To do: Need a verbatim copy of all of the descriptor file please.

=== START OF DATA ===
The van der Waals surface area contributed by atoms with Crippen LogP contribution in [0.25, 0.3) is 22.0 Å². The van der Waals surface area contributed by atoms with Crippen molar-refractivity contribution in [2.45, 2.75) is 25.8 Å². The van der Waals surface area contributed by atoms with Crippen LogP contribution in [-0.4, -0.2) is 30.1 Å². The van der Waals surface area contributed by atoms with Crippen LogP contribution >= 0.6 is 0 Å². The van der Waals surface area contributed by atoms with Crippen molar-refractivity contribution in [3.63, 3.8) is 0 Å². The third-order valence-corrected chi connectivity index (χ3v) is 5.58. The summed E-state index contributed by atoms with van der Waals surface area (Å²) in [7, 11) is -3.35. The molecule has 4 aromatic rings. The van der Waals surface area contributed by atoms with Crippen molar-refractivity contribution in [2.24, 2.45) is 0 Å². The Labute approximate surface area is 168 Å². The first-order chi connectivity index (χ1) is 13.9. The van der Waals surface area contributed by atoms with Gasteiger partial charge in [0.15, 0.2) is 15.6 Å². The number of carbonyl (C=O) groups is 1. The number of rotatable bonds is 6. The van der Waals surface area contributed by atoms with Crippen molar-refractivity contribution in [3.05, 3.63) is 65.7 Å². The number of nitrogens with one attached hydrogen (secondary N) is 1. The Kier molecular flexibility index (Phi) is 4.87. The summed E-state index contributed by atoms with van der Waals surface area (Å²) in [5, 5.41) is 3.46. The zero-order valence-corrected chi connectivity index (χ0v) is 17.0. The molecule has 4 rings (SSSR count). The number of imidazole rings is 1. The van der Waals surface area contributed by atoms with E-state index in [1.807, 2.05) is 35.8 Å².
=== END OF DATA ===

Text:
The van der Waals surface area contributed by atoms with Crippen LogP contribution in [0.25, 0.3) is 22.0 Å². The van der Waals surface area contributed by atoms with Crippen molar-refractivity contribution in [2.45, 2.75) is 25.8 Å². The van der Waals surface area contributed by atoms with Crippen LogP contribution in [-0.4, -0.2) is 30.1 Å². The van der Waals surface area contributed by atoms with Crippen LogP contribution >= 0.6 is 0 Å². The van der Waals surface area contributed by atoms with Crippen molar-refractivity contribution in [3.63, 3.8) is 0 Å². The third-order valence-corrected chi connectivity index (χ3v) is 5.58. The summed E-state index contributed by atoms with van der Waals surface area (Å²) in [7, 11) is -3.35. The molecule has 4 aromatic rings. The van der Waals surface area contributed by atoms with Crippen molar-refractivity contribution in [2.24, 2.45) is 0 Å². The Labute approximate surface area is 168 Å². The first-order chi connectivity index (χ1) is 13.9. The van der Waals surface area contributed by atoms with Gasteiger partial charge in [0.15, 0.2) is 15.6 Å². The number of carbonyl (C=O) groups is 1. The number of rotatable bonds is 6. The van der Waals surface area contributed by atoms with Crippen molar-refractivity contribution in [3.05, 3.63) is 65.7 Å². The number of nitrogens with one attached hydrogen (secondary N) is 1. The Kier molecular flexibility index (Phi) is 4.87. The summed E-state index contributed by atoms with van der Waals surface area (Å²) in [5, 5.41) is 3.46. The zero-order valence-corrected chi connectivity index (χ0v) is 17.0. The molecule has 4 rings (SSSR count). The number of imidazole rings is 1. The van der Waals surface area contributed by atoms with E-state index in [1.807, 2.05) is 35.8 Å².